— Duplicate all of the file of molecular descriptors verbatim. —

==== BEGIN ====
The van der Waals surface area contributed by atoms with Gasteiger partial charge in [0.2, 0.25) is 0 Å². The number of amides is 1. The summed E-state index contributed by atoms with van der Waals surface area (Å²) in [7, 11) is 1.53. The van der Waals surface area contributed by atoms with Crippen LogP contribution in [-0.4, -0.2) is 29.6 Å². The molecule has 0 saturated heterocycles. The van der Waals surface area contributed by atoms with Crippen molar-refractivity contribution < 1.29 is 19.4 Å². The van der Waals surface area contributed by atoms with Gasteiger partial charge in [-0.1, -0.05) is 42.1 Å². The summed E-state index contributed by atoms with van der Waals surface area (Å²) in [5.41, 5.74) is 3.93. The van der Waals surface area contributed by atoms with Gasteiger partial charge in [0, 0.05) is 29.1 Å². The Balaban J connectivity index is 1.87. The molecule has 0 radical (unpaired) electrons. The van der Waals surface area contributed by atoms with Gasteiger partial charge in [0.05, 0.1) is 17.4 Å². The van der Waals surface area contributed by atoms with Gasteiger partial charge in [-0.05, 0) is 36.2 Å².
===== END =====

The van der Waals surface area contributed by atoms with Gasteiger partial charge in [0.2, 0.25) is 0 Å². The number of amides is 1. The summed E-state index contributed by atoms with van der Waals surface area (Å²) in [7, 11) is 1.53. The van der Waals surface area contributed by atoms with Crippen LogP contribution in [-0.4, -0.2) is 29.6 Å². The molecule has 0 saturated heterocycles. The van der Waals surface area contributed by atoms with Crippen molar-refractivity contribution < 1.29 is 19.4 Å². The van der Waals surface area contributed by atoms with Gasteiger partial charge in [-0.1, -0.05) is 42.1 Å². The summed E-state index contributed by atoms with van der Waals surface area (Å²) in [5.41, 5.74) is 3.93. The van der Waals surface area contributed by atoms with Gasteiger partial charge in [0, 0.05) is 29.1 Å². The Balaban J connectivity index is 1.87. The molecule has 0 radical (unpaired) electrons. The van der Waals surface area contributed by atoms with Gasteiger partial charge in [0.05, 0.1) is 17.4 Å². The van der Waals surface area contributed by atoms with Gasteiger partial charge in [-0.05, 0) is 36.2 Å².